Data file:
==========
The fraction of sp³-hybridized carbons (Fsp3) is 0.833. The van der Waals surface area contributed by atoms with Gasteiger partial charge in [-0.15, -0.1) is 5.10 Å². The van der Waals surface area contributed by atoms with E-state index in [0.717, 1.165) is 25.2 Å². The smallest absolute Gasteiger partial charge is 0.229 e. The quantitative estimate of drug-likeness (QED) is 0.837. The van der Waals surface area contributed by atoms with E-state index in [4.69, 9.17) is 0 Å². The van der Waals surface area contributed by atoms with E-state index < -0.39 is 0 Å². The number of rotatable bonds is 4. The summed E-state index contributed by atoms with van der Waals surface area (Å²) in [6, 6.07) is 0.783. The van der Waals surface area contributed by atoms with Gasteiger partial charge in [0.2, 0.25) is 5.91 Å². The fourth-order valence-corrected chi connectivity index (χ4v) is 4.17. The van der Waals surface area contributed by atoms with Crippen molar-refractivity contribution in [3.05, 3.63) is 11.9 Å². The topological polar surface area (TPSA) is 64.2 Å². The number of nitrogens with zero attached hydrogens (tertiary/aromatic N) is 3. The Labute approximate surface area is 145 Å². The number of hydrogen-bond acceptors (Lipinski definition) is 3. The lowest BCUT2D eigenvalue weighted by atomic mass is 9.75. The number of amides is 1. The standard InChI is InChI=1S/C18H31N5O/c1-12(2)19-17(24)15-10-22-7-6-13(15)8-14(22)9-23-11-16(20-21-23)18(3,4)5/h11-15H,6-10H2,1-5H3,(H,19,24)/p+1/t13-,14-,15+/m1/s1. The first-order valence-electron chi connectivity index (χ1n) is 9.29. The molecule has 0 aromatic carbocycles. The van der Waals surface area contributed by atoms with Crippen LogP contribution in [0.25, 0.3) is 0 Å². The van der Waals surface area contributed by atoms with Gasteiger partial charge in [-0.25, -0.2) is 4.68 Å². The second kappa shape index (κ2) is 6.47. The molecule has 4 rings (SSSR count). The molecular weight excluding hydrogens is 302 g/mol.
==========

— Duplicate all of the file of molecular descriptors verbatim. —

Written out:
The fraction of sp³-hybridized carbons (Fsp3) is 0.833. The van der Waals surface area contributed by atoms with Gasteiger partial charge in [-0.15, -0.1) is 5.10 Å². The van der Waals surface area contributed by atoms with E-state index in [0.717, 1.165) is 25.2 Å². The smallest absolute Gasteiger partial charge is 0.229 e. The quantitative estimate of drug-likeness (QED) is 0.837. The van der Waals surface area contributed by atoms with E-state index in [4.69, 9.17) is 0 Å². The van der Waals surface area contributed by atoms with E-state index < -0.39 is 0 Å². The number of rotatable bonds is 4. The summed E-state index contributed by atoms with van der Waals surface area (Å²) in [6, 6.07) is 0.783. The van der Waals surface area contributed by atoms with Gasteiger partial charge in [0.2, 0.25) is 5.91 Å². The fourth-order valence-corrected chi connectivity index (χ4v) is 4.17. The van der Waals surface area contributed by atoms with Crippen molar-refractivity contribution in [3.05, 3.63) is 11.9 Å². The topological polar surface area (TPSA) is 64.2 Å². The number of nitrogens with zero attached hydrogens (tertiary/aromatic N) is 3. The Labute approximate surface area is 145 Å². The number of hydrogen-bond acceptors (Lipinski definition) is 3. The lowest BCUT2D eigenvalue weighted by atomic mass is 9.75. The number of amides is 1. The standard InChI is InChI=1S/C18H31N5O/c1-12(2)19-17(24)15-10-22-7-6-13(15)8-14(22)9-23-11-16(20-21-23)18(3,4)5/h11-15H,6-10H2,1-5H3,(H,19,24)/p+1/t13-,14-,15+/m1/s1. The first-order valence-electron chi connectivity index (χ1n) is 9.29. The molecule has 0 aromatic carbocycles. The van der Waals surface area contributed by atoms with Crippen LogP contribution in [0.25, 0.3) is 0 Å². The van der Waals surface area contributed by atoms with Gasteiger partial charge in [-0.25, -0.2) is 4.68 Å². The second kappa shape index (κ2) is 6.47. The molecule has 4 rings (SSSR count). The molecular weight excluding hydrogens is 302 g/mol.